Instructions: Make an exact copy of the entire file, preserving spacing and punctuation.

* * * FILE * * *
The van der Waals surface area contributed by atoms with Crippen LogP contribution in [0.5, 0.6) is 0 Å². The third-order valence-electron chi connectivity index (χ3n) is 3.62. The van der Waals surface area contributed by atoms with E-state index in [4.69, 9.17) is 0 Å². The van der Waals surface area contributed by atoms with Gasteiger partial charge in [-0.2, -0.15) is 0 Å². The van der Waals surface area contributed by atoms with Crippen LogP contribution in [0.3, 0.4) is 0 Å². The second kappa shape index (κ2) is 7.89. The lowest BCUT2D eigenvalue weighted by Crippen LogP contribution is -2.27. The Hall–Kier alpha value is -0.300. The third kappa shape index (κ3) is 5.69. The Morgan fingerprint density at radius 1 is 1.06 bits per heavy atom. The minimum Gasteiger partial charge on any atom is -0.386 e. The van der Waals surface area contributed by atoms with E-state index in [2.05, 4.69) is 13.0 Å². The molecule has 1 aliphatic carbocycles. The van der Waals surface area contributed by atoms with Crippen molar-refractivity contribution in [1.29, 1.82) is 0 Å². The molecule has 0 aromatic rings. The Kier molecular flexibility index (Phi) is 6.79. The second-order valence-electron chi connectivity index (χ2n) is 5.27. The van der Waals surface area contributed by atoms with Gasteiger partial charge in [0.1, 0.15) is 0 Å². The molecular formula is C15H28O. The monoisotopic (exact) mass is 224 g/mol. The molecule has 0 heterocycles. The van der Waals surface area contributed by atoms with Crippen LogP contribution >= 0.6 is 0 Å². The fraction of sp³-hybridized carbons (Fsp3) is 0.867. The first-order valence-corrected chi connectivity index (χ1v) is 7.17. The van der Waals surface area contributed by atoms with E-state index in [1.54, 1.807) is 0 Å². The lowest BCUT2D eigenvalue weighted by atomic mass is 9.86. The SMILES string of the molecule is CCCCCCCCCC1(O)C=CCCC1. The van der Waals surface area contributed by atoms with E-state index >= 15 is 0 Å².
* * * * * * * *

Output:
The van der Waals surface area contributed by atoms with Crippen LogP contribution in [0.5, 0.6) is 0 Å². The third-order valence-electron chi connectivity index (χ3n) is 3.62. The van der Waals surface area contributed by atoms with E-state index in [4.69, 9.17) is 0 Å². The van der Waals surface area contributed by atoms with Gasteiger partial charge in [-0.2, -0.15) is 0 Å². The van der Waals surface area contributed by atoms with Crippen LogP contribution in [0.3, 0.4) is 0 Å². The second kappa shape index (κ2) is 7.89. The lowest BCUT2D eigenvalue weighted by Crippen LogP contribution is -2.27. The Hall–Kier alpha value is -0.300. The third kappa shape index (κ3) is 5.69. The Morgan fingerprint density at radius 1 is 1.06 bits per heavy atom. The minimum Gasteiger partial charge on any atom is -0.386 e. The van der Waals surface area contributed by atoms with E-state index in [2.05, 4.69) is 13.0 Å². The molecule has 1 aliphatic carbocycles. The van der Waals surface area contributed by atoms with Crippen molar-refractivity contribution in [1.29, 1.82) is 0 Å². The molecule has 0 aromatic rings. The Kier molecular flexibility index (Phi) is 6.79. The second-order valence-electron chi connectivity index (χ2n) is 5.27. The van der Waals surface area contributed by atoms with Gasteiger partial charge in [0.1, 0.15) is 0 Å². The molecular formula is C15H28O. The monoisotopic (exact) mass is 224 g/mol. The molecule has 0 heterocycles. The van der Waals surface area contributed by atoms with Crippen LogP contribution >= 0.6 is 0 Å². The fraction of sp³-hybridized carbons (Fsp3) is 0.867. The first-order valence-corrected chi connectivity index (χ1v) is 7.17. The van der Waals surface area contributed by atoms with E-state index in [1.54, 1.807) is 0 Å². The lowest BCUT2D eigenvalue weighted by atomic mass is 9.86. The SMILES string of the molecule is CCCCCCCCCC1(O)C=CCCC1. The van der Waals surface area contributed by atoms with E-state index >= 15 is 0 Å².